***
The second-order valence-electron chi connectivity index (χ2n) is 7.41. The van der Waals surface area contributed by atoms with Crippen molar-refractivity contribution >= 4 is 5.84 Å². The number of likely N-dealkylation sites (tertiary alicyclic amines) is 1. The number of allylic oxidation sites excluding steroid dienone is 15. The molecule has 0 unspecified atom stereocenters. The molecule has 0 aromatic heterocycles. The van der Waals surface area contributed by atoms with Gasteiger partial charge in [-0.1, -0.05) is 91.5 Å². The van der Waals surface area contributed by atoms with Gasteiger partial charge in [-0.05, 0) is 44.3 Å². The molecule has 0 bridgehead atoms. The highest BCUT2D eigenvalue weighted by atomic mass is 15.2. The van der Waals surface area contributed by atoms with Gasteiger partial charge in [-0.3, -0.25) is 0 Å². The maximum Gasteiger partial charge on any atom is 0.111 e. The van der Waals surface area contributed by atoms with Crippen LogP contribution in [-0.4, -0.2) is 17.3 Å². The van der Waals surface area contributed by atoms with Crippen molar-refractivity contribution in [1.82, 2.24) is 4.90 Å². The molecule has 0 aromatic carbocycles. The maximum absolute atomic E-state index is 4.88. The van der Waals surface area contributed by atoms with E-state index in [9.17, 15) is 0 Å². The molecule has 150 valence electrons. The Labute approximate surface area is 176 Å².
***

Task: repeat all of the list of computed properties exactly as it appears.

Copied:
The second-order valence-electron chi connectivity index (χ2n) is 7.41. The van der Waals surface area contributed by atoms with Crippen molar-refractivity contribution >= 4 is 5.84 Å². The number of likely N-dealkylation sites (tertiary alicyclic amines) is 1. The number of allylic oxidation sites excluding steroid dienone is 15. The molecule has 0 unspecified atom stereocenters. The molecule has 0 aromatic heterocycles. The van der Waals surface area contributed by atoms with Gasteiger partial charge in [-0.1, -0.05) is 91.5 Å². The van der Waals surface area contributed by atoms with Gasteiger partial charge in [-0.05, 0) is 44.3 Å². The molecule has 0 bridgehead atoms. The highest BCUT2D eigenvalue weighted by atomic mass is 15.2. The van der Waals surface area contributed by atoms with Gasteiger partial charge in [-0.3, -0.25) is 0 Å². The maximum Gasteiger partial charge on any atom is 0.111 e. The van der Waals surface area contributed by atoms with Crippen LogP contribution in [-0.4, -0.2) is 17.3 Å². The van der Waals surface area contributed by atoms with Crippen molar-refractivity contribution in [1.82, 2.24) is 4.90 Å². The molecule has 0 aromatic carbocycles. The maximum absolute atomic E-state index is 4.88. The van der Waals surface area contributed by atoms with E-state index in [9.17, 15) is 0 Å². The molecule has 150 valence electrons. The Labute approximate surface area is 176 Å².